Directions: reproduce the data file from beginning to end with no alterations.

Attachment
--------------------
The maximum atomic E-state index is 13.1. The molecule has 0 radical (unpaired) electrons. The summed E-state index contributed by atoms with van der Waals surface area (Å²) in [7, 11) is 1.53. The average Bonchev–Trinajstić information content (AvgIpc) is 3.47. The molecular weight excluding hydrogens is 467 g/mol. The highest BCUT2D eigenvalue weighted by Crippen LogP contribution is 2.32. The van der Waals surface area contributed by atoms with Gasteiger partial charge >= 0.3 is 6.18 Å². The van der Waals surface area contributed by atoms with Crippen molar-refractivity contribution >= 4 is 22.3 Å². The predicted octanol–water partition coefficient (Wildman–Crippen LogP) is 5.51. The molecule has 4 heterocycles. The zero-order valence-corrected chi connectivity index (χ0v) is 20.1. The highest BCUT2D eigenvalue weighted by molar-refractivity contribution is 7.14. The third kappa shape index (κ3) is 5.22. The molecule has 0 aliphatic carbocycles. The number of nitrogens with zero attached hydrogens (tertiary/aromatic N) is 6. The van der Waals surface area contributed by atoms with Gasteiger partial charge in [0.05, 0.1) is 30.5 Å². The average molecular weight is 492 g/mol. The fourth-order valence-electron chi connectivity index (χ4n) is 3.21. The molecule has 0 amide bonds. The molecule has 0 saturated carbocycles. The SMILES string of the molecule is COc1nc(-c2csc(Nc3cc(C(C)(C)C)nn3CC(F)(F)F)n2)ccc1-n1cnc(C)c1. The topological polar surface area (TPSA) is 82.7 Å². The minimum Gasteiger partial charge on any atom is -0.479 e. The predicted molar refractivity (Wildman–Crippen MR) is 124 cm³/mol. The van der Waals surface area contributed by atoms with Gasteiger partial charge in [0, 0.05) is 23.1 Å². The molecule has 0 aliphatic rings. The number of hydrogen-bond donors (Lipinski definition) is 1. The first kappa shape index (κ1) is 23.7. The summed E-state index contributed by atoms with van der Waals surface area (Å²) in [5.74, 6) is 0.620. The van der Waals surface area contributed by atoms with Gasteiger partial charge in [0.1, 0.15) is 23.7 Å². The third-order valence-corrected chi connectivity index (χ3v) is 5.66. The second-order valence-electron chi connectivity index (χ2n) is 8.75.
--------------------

The maximum atomic E-state index is 13.1. The molecule has 0 radical (unpaired) electrons. The summed E-state index contributed by atoms with van der Waals surface area (Å²) in [7, 11) is 1.53. The average Bonchev–Trinajstić information content (AvgIpc) is 3.47. The molecular weight excluding hydrogens is 467 g/mol. The highest BCUT2D eigenvalue weighted by Crippen LogP contribution is 2.32. The van der Waals surface area contributed by atoms with Gasteiger partial charge >= 0.3 is 6.18 Å². The van der Waals surface area contributed by atoms with Crippen molar-refractivity contribution >= 4 is 22.3 Å². The predicted octanol–water partition coefficient (Wildman–Crippen LogP) is 5.51. The molecule has 4 heterocycles. The zero-order valence-corrected chi connectivity index (χ0v) is 20.1. The highest BCUT2D eigenvalue weighted by molar-refractivity contribution is 7.14. The third kappa shape index (κ3) is 5.22. The molecule has 0 aliphatic carbocycles. The number of nitrogens with zero attached hydrogens (tertiary/aromatic N) is 6. The van der Waals surface area contributed by atoms with Gasteiger partial charge in [0.05, 0.1) is 30.5 Å². The average molecular weight is 492 g/mol. The fourth-order valence-electron chi connectivity index (χ4n) is 3.21. The molecule has 0 amide bonds. The molecule has 0 saturated carbocycles. The SMILES string of the molecule is COc1nc(-c2csc(Nc3cc(C(C)(C)C)nn3CC(F)(F)F)n2)ccc1-n1cnc(C)c1. The topological polar surface area (TPSA) is 82.7 Å². The minimum Gasteiger partial charge on any atom is -0.479 e. The predicted molar refractivity (Wildman–Crippen MR) is 124 cm³/mol. The van der Waals surface area contributed by atoms with Gasteiger partial charge in [0, 0.05) is 23.1 Å². The molecule has 0 aliphatic rings. The number of hydrogen-bond donors (Lipinski definition) is 1. The first kappa shape index (κ1) is 23.7. The summed E-state index contributed by atoms with van der Waals surface area (Å²) in [5.74, 6) is 0.620. The van der Waals surface area contributed by atoms with Gasteiger partial charge in [0.1, 0.15) is 23.7 Å². The third-order valence-corrected chi connectivity index (χ3v) is 5.66. The second-order valence-electron chi connectivity index (χ2n) is 8.75.